The island’s sole water company has announced plans to go after businesses and homeowners who dispose of grease and other inappropriate materials into the south coast sewerage system.
The Barbados Water Authority (BWA) today suggested its appeals through public awareness campaigns appeared to be falling on death ears, as BWA workers were continuing to find large amounts of emulsified grease in the lines on a daily basis.
Therefore, a tough talking General Manager Keithroy Halliday warned the water company would no longer depend solely on the spirit of corporation from the public.
“Despite the fact that everybody has been made aware, or should be aware, of the challenges that we have had, we are still seeing these things coming into our lines. This means that as we are trying to fix, we are inundated with blockages that hamper our progress. It also tells us that there is not yet that level of appreciation for the dangers and hazards that this is posing to our system, which ultimately adds to the cost,” Halliday told a press conference this afternoon held to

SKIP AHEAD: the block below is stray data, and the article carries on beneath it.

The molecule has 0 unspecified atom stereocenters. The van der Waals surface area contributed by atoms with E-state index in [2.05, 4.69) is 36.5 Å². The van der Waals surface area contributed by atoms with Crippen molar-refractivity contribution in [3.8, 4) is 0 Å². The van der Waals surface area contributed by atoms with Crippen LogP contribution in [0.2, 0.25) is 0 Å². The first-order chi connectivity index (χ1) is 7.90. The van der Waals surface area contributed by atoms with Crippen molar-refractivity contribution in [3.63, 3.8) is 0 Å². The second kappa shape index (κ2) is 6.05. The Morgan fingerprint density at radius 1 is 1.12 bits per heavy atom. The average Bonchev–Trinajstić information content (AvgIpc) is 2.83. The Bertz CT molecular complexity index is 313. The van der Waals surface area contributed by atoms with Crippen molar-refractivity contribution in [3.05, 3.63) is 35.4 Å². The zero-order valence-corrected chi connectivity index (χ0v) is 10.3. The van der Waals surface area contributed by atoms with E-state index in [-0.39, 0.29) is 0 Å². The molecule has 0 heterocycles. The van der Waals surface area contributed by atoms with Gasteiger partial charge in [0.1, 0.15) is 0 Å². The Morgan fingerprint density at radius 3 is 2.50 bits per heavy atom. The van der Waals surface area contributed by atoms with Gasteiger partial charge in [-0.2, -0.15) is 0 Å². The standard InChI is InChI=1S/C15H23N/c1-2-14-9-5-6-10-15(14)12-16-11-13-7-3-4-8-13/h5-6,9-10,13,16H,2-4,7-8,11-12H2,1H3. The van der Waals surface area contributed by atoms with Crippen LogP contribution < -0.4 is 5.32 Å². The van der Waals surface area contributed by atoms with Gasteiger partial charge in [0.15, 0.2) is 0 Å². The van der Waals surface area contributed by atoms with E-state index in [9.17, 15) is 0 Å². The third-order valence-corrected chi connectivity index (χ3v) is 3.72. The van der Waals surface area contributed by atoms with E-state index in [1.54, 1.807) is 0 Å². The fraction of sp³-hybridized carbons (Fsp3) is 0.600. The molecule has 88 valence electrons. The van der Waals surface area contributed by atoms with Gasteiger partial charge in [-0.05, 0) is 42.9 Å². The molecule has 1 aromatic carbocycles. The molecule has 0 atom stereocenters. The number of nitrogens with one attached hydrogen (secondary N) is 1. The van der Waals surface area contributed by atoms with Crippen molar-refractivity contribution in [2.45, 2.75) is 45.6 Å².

update the media on plans to address the ongoing south coast sewage crisis.
“As a consequence to what is happening this water authority now has no choice but to seriously and aggressively step up enforcement. We need to put everyone on notice that we have no choice but to pursue this by all means under the law. We know that this is not going to be well understood by all but we have no choice. It is either we do it this way or we continue to be in a reactive mode where the management of our sewer line system is concerned,” he added.
Halliday said the BWA would ramp up inspection of commercial and residential properties, and those that do not have proper disposal methods for storm water or grease could be disconnected from the system.
However, he explained that even though the BWA was taking a tougher stance, it did not mean an end to efforts to educate and sensitize the users of the sewerage system, which has been under severe pressure for the last three years.
“I would like to appeal once again to the level of conscientiousness from the public at large as to what this really means. I would like to appeal to all commercial houses who have visitors, who may not yet appreciate what is happening. We need to ensure that there is respect being accorded to our sewer network in the manner in which disposals are happening. We are also putting into place a serious degreasing programme, which would involve a number of companies,” the general manager said.